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What Would You Do? Using Instagram as an author...


Hello fellow writers! Happy new year to you all.

I use Instagram quite regularly for my drawing (I'm a storyboard artist) and I've been thinking about starting a new account to share my writing journey. Being a visual-first platform, it works great for my drawings but I'm wondering if anybody here uses IG to share their writing journey.

If yes, have you seen much success in connecting with new audiences and fellow writers? If not, do you use another platform such as Twitter, to better effect?

Would love to hear about your experiences!



Full Member
I am also a visual artist, but follow some writers on Instagram too: the poets tend to post poems, the writers tend to post covers of their books or pictures/photos connected to their work. I stick with the visual art myself :)

I think Twitter is seen as a better vehicle; @Nmlee (I think) uses Twitter a lot? There are a good few Litopians on there.


Full Member
I do both Insta and Twitter. And Facebook.

Two accounts, one per talent, means twice the work.

It probably depends on what you want to promote: yourself, or your art. But I think you can mix both.

I only have an author account but if ever I decide I'll do some acting again, I'll do all the posting on that one. I post all sorts, not just relating to my writing journey (I probably should post more about writing). Even though my content is varied, I still try gearing it to my branding. I might post a cat pic, or I might post about a writing woe, anything really to show who I am (or want to be seen as). I think variety is better (but I don't know if that's correct) because I suspect followers want to see more than one side of you. Personally, I like to follow those people who have variety in their posts. If someone is only about 'book book book' or 'art art art', I tune out because I get bored or I feel I'm being sold to all the time. I want to see the person behind the book/art. So a Twitter / Insta featuring both your writing as well as your artistry plus posts showing who you are, would work, I think. But that might just be my personal taste and a marketing person might tell me otherwise. Many people are doing well concentrating on just the one talent.

I started following Sylvester Stallone on Insta (don't ask) and he posts all sorts, not just movie stuff. He does inspirational clips. Or he talks about horses. Turns out he's quite an interesting guy.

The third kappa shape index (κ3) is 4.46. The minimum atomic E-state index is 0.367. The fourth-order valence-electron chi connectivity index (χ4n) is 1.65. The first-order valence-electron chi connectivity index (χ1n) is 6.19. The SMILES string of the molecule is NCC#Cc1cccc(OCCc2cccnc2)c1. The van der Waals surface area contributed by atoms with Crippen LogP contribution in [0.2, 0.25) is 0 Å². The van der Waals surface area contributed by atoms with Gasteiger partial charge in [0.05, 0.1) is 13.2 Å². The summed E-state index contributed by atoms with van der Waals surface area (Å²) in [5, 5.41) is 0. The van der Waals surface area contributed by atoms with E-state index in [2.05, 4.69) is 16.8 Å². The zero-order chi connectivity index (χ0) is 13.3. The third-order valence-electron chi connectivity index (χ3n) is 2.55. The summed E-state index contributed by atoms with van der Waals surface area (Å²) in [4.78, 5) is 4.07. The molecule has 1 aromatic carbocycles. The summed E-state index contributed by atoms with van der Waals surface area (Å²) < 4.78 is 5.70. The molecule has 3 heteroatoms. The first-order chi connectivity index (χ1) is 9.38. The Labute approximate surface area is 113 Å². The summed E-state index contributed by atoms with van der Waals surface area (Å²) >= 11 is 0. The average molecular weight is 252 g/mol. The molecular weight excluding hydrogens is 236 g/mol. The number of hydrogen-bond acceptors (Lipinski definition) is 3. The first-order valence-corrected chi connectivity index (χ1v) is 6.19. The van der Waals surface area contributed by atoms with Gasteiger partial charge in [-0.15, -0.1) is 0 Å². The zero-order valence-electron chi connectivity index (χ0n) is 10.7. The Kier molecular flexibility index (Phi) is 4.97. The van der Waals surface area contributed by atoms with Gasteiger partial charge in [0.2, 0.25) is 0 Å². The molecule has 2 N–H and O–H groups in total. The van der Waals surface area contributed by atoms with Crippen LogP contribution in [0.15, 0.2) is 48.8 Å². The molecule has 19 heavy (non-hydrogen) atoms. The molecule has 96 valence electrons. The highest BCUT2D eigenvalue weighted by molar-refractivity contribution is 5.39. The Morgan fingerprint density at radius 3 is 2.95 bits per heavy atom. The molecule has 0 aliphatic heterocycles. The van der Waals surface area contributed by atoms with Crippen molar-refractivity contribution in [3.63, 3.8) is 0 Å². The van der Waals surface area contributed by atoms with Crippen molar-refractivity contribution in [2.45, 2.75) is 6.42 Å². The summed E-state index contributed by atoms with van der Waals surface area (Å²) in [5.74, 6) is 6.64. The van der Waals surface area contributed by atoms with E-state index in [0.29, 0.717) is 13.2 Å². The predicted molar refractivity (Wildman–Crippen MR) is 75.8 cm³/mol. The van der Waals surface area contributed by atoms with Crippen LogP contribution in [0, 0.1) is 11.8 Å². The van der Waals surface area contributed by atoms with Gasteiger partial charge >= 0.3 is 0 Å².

Maybe decide who and what you want to be then tailor it to that.

On our podcast account (which I do with @Jonny) our posts are related to the ... well, the podcast and the characters in the story.

It's hard to judge how effective it all is. Having said that Jonny and myself use Twitter, FB and Insta to promote our podcast, and our listenership is going up and up. But not all our listeners follow us our social media. Weirdly, we seem to have a great ton more listeners than social media followers. Still, I think there is a link between finding new listeners and our social media postings. Listener numbers often go up with our increased social m activity (esp the posts we did around Xmas), and even though the listeners don't necessarily start to follow us on twitter, they still come across to Spotify etc to tune in. I think. But Jonny will be able to tell you more about that.

I've found if I follow other writers, they tend to follow me back. Stallone doesn't though. Tcha!

And supporting other podcasts made a big difference because they help promote us in turn. Like everything in life, it's very much a give and take. Support and help others, and they reciprocate.

Anyway, follow us. We'll follow back.


My personal one: @Barbara_author
Pod: @GreenCowsPod


Personal: barbara_writes_books
Podcast: Green_Cows_Dont_Fly
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Staff member
Full Member
Yeah, I think social media is a tricky one to get right these days. Back in the days of the cave dwellers, early versions of Twitter and Insta involved scratching your posts about signing into Starbucks and so on onto stone tables then handing them to everyone in your tribe. The result was that everyone who mattered to you saw them.

But now all these platforms are seriously oversubscribed and for anyone to make any headway as an unknown is difficult. There are simply too many folks tweeting, instagramming , snapchatting etc. that to get noticed you have to be known. There is a constant tsunami of social media posts swirling around the globe every second that it's hard to know where to start. Most folks use platforms to follow slebs and other high profile types first and foremost.

Next come their friends and families. They tend not to take a punt on something further down the food chain where they can get the main experience elsewhere - music, radio & TV and podcasts etc. The big Twitter stars like Barak Obama (130 million followers and counting) become pointless inasmuch as their followers may just as well say: "I love Barak" and leave it at that. The initial appeal of Twitter was that the good and the great could be reached directly. Not anymore. Or at least not often.

The flipside is that particularly for writers it's handy to have good social media presence, as in the eyes of publishers and agents good follower numbers mean potential sales. I have direct personal experience of this and know it to be true. It's a chicken and egg thing though and in my case involved a helluva lot of luck.

I would agree that writers are plentiful on Twitter and many will follow you back and happily interact even. But as for Sly... well what can I tell yah? He's a busy guy :)

Oh, I follow that Green Cows one myself. 'sreally good. Maybe they'll get Sly on a guest reader one day.;)